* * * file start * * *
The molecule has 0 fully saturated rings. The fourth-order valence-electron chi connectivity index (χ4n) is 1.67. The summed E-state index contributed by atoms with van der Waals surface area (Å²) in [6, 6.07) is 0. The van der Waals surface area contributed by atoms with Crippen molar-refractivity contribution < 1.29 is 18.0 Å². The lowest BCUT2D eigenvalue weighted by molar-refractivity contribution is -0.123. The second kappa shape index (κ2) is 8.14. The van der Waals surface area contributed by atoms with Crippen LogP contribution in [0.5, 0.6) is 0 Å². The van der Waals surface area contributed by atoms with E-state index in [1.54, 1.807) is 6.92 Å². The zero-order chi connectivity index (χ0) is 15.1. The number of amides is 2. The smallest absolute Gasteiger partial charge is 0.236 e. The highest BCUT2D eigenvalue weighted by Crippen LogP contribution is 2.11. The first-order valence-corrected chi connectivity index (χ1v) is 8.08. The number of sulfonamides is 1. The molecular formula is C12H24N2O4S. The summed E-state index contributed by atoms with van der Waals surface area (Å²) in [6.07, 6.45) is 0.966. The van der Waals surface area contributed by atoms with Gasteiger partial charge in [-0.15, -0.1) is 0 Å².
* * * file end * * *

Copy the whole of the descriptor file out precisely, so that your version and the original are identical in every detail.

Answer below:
The molecule has 0 fully saturated rings. The fourth-order valence-electron chi connectivity index (χ4n) is 1.67. The summed E-state index contributed by atoms with van der Waals surface area (Å²) in [6, 6.07) is 0. The van der Waals surface area contributed by atoms with Crippen molar-refractivity contribution < 1.29 is 18.0 Å². The lowest BCUT2D eigenvalue weighted by molar-refractivity contribution is -0.123. The second kappa shape index (κ2) is 8.14. The van der Waals surface area contributed by atoms with Crippen LogP contribution in [0.5, 0.6) is 0 Å². The van der Waals surface area contributed by atoms with E-state index in [1.54, 1.807) is 6.92 Å². The zero-order chi connectivity index (χ0) is 15.1. The number of amides is 2. The smallest absolute Gasteiger partial charge is 0.236 e. The highest BCUT2D eigenvalue weighted by Crippen LogP contribution is 2.11. The first-order valence-corrected chi connectivity index (χ1v) is 8.08. The number of sulfonamides is 1. The molecular formula is C12H24N2O4S. The summed E-state index contributed by atoms with van der Waals surface area (Å²) in [6.07, 6.45) is 0.966. The van der Waals surface area contributed by atoms with Gasteiger partial charge in [-0.15, -0.1) is 0 Å².